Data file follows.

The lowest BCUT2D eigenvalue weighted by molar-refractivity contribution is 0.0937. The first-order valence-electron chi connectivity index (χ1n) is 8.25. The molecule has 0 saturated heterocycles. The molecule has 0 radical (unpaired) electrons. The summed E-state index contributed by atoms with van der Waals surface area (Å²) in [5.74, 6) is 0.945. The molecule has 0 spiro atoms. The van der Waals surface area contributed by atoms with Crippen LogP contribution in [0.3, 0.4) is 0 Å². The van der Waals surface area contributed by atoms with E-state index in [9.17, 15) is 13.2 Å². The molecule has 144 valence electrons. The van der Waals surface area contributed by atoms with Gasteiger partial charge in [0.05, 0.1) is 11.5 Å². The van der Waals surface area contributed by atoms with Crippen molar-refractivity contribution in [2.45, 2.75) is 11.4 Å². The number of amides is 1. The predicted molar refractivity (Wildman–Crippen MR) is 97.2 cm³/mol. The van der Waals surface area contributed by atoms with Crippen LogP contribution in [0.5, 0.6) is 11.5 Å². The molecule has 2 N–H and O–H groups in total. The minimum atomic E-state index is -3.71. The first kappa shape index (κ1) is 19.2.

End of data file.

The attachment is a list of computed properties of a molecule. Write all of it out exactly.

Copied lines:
The lowest BCUT2D eigenvalue weighted by molar-refractivity contribution is 0.0937. The first-order valence-electron chi connectivity index (χ1n) is 8.25. The molecule has 0 saturated heterocycles. The molecule has 0 radical (unpaired) electrons. The summed E-state index contributed by atoms with van der Waals surface area (Å²) in [5.74, 6) is 0.945. The molecule has 0 spiro atoms. The van der Waals surface area contributed by atoms with Crippen LogP contribution in [0.3, 0.4) is 0 Å². The van der Waals surface area contributed by atoms with E-state index in [9.17, 15) is 13.2 Å². The molecule has 144 valence electrons. The van der Waals surface area contributed by atoms with Gasteiger partial charge in [0.05, 0.1) is 11.5 Å². The van der Waals surface area contributed by atoms with Crippen molar-refractivity contribution in [2.45, 2.75) is 11.4 Å². The number of amides is 1. The predicted molar refractivity (Wildman–Crippen MR) is 97.2 cm³/mol. The van der Waals surface area contributed by atoms with Crippen LogP contribution in [0.5, 0.6) is 11.5 Å². The molecule has 2 N–H and O–H groups in total. The minimum atomic E-state index is -3.71. The first kappa shape index (κ1) is 19.2.